In many areas where anglers fish through the ice this time of year, we are at about midway through the season. Most lakes have a good cover of ice as well as some snow. We also have cold weather, and lots of it. There are a number of things anglers can do to catch more fish through the ice this time of year, but you’ve got to go fishing to catch’em. That sounds pretty simplistic, but considering that being cold isn’t fun for most people, they don’t go fishing when it’s too cold. With today’s clothing options, however, you don’t need to be cold. Dress appropriately and get out there.

Some people like to fish from the warmth of a fish house. Some of the fish houses available today are really nice and fun to fish from. They have a television, a kitchen, comfortable chairs, and, best of all, they’re warm—you can fish in shirtsleeves. If that’s your style of fishing, wonderful. Enjoy it with a group of fishing partners that you like spending time with, and you’re going to have a wonderful day on the ice.

The problem with fishing from a house like that is that you’ve got to wait for the fish to come to you. Some anglers prefer to go to the fish. They pop a bunch of holes in the ice, get their sonar unit and a rod with a spoon, and start visiting each hole. If you don’t see a fish on the sonar unit, keep moving until you do find one (or more).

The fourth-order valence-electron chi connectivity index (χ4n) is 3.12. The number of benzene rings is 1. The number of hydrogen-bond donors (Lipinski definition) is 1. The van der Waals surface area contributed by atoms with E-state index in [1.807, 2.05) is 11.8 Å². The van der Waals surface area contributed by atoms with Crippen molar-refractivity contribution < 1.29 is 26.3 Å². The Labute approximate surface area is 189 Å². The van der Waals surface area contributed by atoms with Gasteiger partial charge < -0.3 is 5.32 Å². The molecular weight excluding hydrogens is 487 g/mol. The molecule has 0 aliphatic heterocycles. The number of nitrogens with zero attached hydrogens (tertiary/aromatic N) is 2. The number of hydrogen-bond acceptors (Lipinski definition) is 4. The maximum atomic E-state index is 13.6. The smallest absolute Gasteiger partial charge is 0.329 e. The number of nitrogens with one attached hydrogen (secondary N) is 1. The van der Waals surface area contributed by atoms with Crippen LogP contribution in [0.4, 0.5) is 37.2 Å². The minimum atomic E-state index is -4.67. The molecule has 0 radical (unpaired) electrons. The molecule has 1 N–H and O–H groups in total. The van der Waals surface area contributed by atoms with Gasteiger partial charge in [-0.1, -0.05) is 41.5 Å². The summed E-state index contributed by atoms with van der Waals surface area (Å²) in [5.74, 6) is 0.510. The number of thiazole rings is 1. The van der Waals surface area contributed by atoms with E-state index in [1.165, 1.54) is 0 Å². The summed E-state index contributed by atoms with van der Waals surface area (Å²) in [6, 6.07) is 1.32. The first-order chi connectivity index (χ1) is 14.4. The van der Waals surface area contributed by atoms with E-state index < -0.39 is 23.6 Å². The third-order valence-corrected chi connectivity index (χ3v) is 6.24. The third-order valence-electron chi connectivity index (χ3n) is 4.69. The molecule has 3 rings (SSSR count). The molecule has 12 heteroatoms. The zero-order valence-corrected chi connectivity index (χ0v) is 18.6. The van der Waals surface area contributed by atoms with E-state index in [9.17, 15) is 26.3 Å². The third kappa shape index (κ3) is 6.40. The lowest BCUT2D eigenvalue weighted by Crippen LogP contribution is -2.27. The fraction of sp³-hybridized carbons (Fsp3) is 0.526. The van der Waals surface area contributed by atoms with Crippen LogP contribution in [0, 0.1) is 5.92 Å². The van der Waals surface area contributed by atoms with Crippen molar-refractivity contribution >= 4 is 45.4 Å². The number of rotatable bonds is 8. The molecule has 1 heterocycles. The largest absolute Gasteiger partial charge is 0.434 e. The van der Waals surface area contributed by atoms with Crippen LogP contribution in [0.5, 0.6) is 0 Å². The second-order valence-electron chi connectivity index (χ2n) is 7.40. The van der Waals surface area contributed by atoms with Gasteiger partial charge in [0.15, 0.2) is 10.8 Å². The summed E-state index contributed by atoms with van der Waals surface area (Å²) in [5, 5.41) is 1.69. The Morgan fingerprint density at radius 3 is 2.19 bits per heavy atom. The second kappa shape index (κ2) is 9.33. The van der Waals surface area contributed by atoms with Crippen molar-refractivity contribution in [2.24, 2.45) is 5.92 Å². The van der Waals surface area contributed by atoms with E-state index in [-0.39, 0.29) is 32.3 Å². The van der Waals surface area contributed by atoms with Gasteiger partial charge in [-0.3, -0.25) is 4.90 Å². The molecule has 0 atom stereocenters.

Remember that you’ll only see fish that are in the cone angle of your transducer. If you’re using a 20-degree transducer, you’ll be able to see an area about one-third of the depth. In 20 feet of water, for example, you’ll see an area of about seven feet. But there could be a fish a few feet outside that area that you don’t see. Here’s how to draw it to your bait.

“Pounding” is a technique that many successful anglers use to attract a perch or walleye to their bait. You simply lift and drop your spoon so it “pounds” the bottom. When the spoon hits the bottom, it kicks up a little cloud of dust which attracts fish to your spoon. If you “pound” your spoon a while and nothing shows up, find another hole to “pound.” Eventually the fish will show up.

Once you have some fish below you that are willing to bite, stop your spoon well above the bottom. Try to determine how far up the fish will come to take your bait. If you drop the spoon all the way to the bottom into a bunch of fish and catch a couple of fish from that group, the others will spook. If you keep the spoon above the fish and catch the ones that move up to it, the others won’t spook as quickly. You’ll catch more fish per hole.

When the bite is on, you want to fish fast. Catch a fish and get your bait back down there while they’re still around and willing to bite. Impulse plastic baits enable you to fish faster because you’re not re-baiting as much as you would with live bait.

So, get a pair of warm boots and get on the ice. Keep moving until you find the fish and you can find some hot action even when it’s cold outside.

To read some more mid-season ice fishing tips from Bob Jensen, click here.

Image courtesy Bob Jensen

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